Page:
Mortgage reform and Anti-Predatory Lending Act passes committee.
The bill, H.R. 3915, The Mortgage Reform and Anti-Predatory Lending Act, aims to protect homebuyers from certain lending practices and loan products that precipitated the current home foreclosure crisis. In addition, the bill would increase efforts to build consumer literacy about mortgage loans and the home-buying process.
NLC, as an early endorser of the legislation, worked closely with the bill's sponsor, House Financial Services Committee Chairman Barney Frank (D-Mass.), to build support for the bill. In a letter to the committee, NLC said the bill "strikes the right balance by, among other things, encouraging investment in our communities, in the form of mortgage lending, while ensuring responsible lending."
The bill would reform the mortgage process in several areas.
First, the bill would encourage states and the federal government to work together to create a national licensing and registration system for mortgage brokers. Second, the bill would establish a "minimum mortgage standard" to ensure that borrowers have a reasonable ability to repay the loans they are sold.
Third, the bill would attach limited liability to secondary market securitizers who buy and sell loans that do not meet the "minimum mortgage standard." Fourth, the bill would expand and enhance consumer protections for those taking out certain high-cost loans and for renters in foreclosed properties.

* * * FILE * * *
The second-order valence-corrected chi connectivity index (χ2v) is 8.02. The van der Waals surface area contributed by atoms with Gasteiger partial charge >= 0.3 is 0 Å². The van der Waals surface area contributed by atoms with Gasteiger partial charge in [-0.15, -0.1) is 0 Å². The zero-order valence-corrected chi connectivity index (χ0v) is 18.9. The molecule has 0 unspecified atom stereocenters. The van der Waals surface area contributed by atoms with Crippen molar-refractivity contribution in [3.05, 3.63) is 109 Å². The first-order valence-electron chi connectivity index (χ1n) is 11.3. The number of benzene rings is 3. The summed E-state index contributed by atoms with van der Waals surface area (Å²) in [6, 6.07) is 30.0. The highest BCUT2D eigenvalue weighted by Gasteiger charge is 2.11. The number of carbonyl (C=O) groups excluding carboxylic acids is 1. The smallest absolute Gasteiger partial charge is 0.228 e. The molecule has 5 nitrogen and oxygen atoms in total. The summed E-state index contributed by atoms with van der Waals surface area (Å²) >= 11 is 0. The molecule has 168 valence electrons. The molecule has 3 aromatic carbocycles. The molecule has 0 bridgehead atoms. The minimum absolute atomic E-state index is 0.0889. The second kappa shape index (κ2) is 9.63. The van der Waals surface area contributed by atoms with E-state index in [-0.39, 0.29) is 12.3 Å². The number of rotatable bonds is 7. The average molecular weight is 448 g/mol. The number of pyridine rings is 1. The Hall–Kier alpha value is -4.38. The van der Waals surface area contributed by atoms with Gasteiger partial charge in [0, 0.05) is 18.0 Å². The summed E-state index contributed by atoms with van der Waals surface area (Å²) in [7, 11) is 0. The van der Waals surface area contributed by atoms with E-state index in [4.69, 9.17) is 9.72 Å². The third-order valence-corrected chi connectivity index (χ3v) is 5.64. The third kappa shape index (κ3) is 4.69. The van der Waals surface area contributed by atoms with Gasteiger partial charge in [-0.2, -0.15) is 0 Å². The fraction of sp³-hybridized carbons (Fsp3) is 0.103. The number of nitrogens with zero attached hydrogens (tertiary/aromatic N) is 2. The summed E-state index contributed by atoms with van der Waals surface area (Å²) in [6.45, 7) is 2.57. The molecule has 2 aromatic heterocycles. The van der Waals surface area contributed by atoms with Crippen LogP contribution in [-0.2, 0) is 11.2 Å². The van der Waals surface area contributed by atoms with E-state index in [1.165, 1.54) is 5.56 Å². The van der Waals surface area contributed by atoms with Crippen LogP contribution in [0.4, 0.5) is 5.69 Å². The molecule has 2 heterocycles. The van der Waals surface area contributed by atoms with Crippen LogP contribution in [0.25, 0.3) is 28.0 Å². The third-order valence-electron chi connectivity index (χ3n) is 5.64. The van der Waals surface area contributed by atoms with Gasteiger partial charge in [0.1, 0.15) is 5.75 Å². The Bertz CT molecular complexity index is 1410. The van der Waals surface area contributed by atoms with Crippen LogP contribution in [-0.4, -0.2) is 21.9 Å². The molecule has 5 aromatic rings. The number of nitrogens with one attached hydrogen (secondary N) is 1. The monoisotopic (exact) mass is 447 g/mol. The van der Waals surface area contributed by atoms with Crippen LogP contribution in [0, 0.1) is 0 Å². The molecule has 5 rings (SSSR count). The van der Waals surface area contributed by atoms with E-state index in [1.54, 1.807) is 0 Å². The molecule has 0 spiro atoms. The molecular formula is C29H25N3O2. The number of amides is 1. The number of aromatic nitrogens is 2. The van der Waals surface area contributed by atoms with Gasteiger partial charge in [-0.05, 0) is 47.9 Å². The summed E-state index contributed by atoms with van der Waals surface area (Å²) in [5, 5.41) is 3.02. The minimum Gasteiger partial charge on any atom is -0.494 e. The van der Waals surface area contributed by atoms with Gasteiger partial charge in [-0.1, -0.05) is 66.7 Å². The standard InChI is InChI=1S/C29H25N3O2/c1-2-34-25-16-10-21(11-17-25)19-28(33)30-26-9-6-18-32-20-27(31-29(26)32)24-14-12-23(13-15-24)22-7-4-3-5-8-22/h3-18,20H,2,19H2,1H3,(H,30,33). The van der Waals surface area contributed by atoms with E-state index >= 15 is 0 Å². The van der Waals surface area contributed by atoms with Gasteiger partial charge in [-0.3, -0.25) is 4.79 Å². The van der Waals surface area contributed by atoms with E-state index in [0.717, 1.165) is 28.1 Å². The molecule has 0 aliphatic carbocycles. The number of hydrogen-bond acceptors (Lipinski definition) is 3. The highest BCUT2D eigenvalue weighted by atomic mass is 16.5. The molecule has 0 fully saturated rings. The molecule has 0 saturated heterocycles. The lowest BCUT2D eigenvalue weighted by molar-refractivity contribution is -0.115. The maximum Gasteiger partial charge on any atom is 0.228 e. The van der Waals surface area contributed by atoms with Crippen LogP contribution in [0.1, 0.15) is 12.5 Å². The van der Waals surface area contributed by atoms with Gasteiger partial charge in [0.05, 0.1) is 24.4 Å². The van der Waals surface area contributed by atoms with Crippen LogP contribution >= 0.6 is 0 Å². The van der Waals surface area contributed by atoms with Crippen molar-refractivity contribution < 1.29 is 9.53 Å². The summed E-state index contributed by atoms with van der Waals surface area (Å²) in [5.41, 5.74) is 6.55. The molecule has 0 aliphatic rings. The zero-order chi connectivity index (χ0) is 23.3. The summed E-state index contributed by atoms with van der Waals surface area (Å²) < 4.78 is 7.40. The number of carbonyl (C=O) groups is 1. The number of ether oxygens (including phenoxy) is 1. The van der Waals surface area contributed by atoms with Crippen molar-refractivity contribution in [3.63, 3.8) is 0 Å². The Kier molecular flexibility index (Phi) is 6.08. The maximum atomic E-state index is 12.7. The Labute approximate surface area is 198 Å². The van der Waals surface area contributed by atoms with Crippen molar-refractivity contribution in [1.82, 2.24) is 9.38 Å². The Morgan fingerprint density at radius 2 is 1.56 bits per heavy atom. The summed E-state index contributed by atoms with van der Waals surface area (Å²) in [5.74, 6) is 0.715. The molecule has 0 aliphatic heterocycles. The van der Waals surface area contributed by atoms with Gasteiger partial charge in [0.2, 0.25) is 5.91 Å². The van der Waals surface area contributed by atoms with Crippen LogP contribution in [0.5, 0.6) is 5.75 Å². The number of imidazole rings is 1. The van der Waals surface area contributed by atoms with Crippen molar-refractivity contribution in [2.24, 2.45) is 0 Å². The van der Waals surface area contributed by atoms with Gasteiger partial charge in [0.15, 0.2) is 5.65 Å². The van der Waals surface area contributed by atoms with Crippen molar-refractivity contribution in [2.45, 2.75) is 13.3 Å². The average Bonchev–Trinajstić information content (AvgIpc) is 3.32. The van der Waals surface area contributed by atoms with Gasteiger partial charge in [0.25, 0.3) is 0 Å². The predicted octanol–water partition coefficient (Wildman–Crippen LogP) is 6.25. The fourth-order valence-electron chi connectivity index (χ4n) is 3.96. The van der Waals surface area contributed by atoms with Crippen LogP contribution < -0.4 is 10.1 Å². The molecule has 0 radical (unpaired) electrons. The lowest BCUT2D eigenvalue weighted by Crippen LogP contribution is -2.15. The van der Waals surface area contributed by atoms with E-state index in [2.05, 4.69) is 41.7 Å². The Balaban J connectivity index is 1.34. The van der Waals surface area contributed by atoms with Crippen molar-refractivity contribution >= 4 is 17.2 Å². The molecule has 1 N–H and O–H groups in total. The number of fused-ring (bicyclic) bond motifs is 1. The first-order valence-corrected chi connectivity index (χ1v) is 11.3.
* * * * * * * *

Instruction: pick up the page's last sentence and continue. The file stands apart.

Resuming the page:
Lastly, the bill would establish an Office of Housing Counseling in the Department of Housing and Urban Development.
The National Black Caucus of Local Elected Officials also supported the bill in a letter to the committee that highlighted, among other things, the bill's anti-steering provisions.
Under the bill, all loan originators would be required to present homebuyers with mortgage products that are appropriate for their financial circumstances. Additionally, the bill would ban financial incentives for lenders and brokers to steer borrowers into loans that are more expensive and risky than they qualify.
Although a number of contentious amendments were defeated during committee consideration, some are expected to be reintroduced during the House floor debate. Among them is an amendment from Rep. Richard Baker (R-La.) that would preempt state and local mortgage regulations for a period of seven years. This amendment would prohibit states from passing stronger mortgage regulations than required by federal law. NLC opposed the amendment and joined with other state and local groups to urge the Committee to preserve state and local authority to regulate mortgage lending.
H.R. 3915 is scheduled for a House floor vote sometime during the week of November 12. It is not too late for local elected officials to contact their House Representatives in support of this important legislation. A sample letter of support and talking points can be found on NLC's Legislative Action Center at www.nlc.org.
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|Publication:||Nation's Cities Weekly|
|Date:||Nov 12, 2007|
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